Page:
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Rodgers beats Cutler in cage match

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Updated: April 21, 2011 4:47AM



I tried this week. I really did.

First I urged the Bears to embrace the Green Monstrosity, that bad haircut of a grass surface at Soldier Field. Make it an advantage for you against the Packers, I implored them. Let it get inside their heads. Let them worry about their footing on the slippery sod.

Then I wrote about how silly it was for Green Bay to even consider punting the ball to Devin Hester, a credible security threat every time he touches a football. With one good return and the defense causing a turnover or two, I said, the Bears could win Sunday’s NFC Championship Game. Talk about a winning formula!

But all the while, the power of my positive thinking was flickering. And now I can’t buy enough of my own arguments to think the Bears will beat the Packers on Sunday.

I can’t get past Aaron Rodgers, and I don’t believe the Bears can, either.

It’s not just that Rodgers is on fire. To say he’s on fire is to imply that it’s a fleeting thing. And it’s true that the crazy numbers he put up inside the temperature-controlled Georgia Dome last week probably aren’t going to be seen at cold Soldier Field on Sunday. But underneath his flame-retardant uniform is as smart and talented a quarterback as there is. And, yes, I’ve heard of Tom Brady and Peyton Manning. They can’t run like he can.

I know what to expect out of Rodgers. I don’t know what I’ll get from Jay Cutler. Even in the Bears’ playoff victory over Seattle — one of Cutler’s best games of the season — there were two, maybe three passes the Seahawks could have picked off. Could have, but didn’t. Will Cutler be so careless and lucky against the Packers?

You’ll often hear quarterbacks say they’re playing against the opposing defense, not the opposing quarterback. But this is as close to a cage match of two QBs as you’re going to get. Rodgers the wise, skilled operator vs. Cutler the physically gifted, mercurial question mark.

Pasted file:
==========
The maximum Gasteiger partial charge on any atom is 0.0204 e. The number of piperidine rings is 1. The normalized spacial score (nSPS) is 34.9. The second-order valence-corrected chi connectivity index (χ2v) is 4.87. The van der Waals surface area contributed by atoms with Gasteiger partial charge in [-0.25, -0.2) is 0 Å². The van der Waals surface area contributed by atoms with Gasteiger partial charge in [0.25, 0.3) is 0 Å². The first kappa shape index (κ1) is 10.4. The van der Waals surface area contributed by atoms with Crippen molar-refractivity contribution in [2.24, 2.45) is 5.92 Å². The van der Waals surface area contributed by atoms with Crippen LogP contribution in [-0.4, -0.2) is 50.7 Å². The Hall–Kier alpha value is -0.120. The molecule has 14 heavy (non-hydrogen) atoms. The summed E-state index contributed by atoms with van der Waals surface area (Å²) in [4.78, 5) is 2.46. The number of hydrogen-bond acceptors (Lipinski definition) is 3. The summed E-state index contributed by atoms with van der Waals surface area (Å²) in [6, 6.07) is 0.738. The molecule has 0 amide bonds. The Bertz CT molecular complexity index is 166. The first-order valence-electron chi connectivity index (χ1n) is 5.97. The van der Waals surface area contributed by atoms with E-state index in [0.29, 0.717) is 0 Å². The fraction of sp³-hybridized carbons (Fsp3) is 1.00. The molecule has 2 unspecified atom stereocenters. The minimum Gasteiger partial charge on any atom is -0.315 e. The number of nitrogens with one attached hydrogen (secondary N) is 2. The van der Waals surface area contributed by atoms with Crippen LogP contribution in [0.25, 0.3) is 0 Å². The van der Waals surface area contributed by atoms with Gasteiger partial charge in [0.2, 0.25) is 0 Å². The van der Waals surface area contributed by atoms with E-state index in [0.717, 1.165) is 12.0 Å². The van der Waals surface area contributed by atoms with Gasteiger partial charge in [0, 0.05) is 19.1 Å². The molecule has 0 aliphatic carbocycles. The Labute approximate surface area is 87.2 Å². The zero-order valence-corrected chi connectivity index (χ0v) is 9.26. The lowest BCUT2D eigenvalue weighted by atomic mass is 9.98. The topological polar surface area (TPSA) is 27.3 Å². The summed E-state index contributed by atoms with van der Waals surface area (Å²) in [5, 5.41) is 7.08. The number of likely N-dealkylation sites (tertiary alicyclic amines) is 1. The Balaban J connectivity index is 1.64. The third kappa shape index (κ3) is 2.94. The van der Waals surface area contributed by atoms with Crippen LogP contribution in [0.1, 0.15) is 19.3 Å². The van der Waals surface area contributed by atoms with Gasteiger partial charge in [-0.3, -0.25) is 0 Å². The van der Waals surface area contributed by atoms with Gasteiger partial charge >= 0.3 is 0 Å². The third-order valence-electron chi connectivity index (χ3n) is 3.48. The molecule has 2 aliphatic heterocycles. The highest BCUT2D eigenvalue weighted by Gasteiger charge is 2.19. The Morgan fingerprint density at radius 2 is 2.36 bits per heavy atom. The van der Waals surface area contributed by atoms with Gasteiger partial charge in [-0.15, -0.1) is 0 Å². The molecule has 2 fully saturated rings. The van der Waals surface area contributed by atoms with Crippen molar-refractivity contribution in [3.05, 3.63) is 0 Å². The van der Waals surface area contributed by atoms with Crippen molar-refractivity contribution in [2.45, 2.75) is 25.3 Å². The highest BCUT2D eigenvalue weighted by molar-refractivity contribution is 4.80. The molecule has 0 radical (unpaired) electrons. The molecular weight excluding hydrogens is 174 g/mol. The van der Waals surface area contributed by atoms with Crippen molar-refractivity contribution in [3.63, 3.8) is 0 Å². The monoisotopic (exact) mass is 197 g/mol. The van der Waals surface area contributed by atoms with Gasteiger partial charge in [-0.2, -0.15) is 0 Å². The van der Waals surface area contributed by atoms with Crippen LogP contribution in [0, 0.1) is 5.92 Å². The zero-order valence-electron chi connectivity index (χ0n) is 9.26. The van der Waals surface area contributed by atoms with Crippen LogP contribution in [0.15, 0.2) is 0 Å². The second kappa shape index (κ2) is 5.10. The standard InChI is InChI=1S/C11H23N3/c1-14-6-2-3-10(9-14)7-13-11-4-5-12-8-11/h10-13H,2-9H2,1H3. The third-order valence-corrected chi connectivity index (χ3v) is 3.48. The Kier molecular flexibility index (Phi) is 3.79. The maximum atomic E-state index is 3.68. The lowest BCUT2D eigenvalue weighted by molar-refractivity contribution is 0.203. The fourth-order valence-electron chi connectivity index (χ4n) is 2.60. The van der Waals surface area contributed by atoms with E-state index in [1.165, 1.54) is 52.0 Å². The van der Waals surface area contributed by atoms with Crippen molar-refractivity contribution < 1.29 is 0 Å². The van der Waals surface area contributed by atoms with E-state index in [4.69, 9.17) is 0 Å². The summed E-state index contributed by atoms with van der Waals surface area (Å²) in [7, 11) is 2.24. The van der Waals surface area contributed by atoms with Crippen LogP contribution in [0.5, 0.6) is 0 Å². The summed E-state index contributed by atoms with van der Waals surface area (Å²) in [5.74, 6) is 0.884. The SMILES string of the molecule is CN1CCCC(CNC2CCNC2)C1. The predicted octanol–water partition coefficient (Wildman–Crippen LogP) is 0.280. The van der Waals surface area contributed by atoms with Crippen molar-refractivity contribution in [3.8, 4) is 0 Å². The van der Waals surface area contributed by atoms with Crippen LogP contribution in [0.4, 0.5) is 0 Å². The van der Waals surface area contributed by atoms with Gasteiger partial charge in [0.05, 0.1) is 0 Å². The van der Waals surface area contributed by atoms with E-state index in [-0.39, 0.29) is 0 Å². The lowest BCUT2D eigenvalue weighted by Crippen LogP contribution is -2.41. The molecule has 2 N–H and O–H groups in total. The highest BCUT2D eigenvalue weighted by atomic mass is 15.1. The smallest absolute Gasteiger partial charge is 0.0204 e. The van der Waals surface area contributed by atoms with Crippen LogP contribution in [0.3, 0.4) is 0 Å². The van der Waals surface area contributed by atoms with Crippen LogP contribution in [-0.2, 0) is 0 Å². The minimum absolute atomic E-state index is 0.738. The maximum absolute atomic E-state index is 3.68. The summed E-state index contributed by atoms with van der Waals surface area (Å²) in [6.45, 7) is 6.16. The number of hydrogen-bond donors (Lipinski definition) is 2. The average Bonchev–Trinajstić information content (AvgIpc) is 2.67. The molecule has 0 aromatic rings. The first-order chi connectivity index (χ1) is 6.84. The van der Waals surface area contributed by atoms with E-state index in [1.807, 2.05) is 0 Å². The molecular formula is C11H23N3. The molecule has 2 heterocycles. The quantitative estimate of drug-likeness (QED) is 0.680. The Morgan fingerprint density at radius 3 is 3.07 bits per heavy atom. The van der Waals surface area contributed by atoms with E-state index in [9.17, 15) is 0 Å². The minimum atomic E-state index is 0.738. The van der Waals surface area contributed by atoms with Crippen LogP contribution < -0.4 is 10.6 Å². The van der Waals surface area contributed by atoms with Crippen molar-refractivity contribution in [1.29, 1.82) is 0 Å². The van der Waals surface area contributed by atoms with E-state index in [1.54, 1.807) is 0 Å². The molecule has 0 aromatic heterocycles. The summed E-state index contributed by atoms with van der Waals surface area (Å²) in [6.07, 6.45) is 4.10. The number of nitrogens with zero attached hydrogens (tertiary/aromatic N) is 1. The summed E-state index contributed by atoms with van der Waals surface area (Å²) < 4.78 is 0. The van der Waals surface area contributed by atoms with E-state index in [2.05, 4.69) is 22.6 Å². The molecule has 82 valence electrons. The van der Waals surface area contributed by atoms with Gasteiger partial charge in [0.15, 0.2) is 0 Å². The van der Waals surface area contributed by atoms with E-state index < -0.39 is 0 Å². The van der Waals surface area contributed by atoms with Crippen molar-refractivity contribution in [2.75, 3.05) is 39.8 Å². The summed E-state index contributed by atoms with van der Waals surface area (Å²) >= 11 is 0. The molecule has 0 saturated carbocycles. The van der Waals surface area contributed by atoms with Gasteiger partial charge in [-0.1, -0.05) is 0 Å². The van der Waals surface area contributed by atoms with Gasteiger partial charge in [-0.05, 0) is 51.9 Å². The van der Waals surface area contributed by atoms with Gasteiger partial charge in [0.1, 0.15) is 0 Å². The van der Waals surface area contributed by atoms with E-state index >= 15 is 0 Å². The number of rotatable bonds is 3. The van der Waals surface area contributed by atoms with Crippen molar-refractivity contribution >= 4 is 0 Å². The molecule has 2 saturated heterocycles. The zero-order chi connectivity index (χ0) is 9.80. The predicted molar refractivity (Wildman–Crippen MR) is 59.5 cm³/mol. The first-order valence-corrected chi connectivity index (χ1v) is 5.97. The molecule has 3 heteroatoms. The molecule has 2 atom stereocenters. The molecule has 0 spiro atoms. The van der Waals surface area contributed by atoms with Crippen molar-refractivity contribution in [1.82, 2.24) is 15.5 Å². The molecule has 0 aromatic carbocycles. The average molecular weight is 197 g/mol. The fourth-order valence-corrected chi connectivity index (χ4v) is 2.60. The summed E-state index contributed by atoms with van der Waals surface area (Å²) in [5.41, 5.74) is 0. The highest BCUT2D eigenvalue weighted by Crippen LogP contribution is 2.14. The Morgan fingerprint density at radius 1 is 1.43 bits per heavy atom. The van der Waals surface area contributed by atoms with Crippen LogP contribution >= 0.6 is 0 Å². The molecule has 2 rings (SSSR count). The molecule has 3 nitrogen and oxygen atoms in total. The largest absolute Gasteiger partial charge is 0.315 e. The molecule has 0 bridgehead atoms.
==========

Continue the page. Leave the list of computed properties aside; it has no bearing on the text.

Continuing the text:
The Packers have gotten through their share of injuries and are playing their best football of the season.

The Bears are a good football team, and, more important, they’ve improved as the season has gone along. In terms of injuries, they’ve been incredibly fortunate.

The Bears are capable of winning.

The Packers should win.

You can call that an unfortunate case of doubt, if not treason, if you want. I prefer to think of it as an absence of that last little bit of belief necessary to see the Bears through. I don’t have it. Maybe it’s because I have windburn from all the times I let the bandwagon blow past me this season. When they beat the Eagles at the end of November, they proved they could play with anybody (except, as it turned out, New England). But the Philly victory didn’t give them a police escort to the Super Bowl.

Bears fans can take consolation in the fact I’ve been wrong often this season. The team has surprised me at almost every step, and it might surprise me again Sunday. But I don’t think so.

I know all the arguments for a Bears victory. Their defense is better than the Packers’ defense. The Bears’ offensive line has come a long way. Of the three other teams left in the playoffs, the Bears have beaten two of them: the Packers and the Jets.

And then there’s this: The two Chicago-Green Bay games this season were close — 20-17 Bears at Soldier Field in Week 3 and 10-3 Packers at Lambeau Field in Week 17.

This is anybody’s game, but Rodgers isn’t just anybody.

Soldier Field is going to be a madhouse Sunday. It’s so much more exciting when a team arrives unexpectedly. There is going to be so much appreciation in the air for what the Bears have accomplished this season.

But Rodgers is too hot, and even if the Bears are able to lower the burner on his stovetop a bit, he’s still too good.

Oh, and Cutler’s on the cover of Sports Illustrated this week. A jinx can’t help.

Packers, 14-7.



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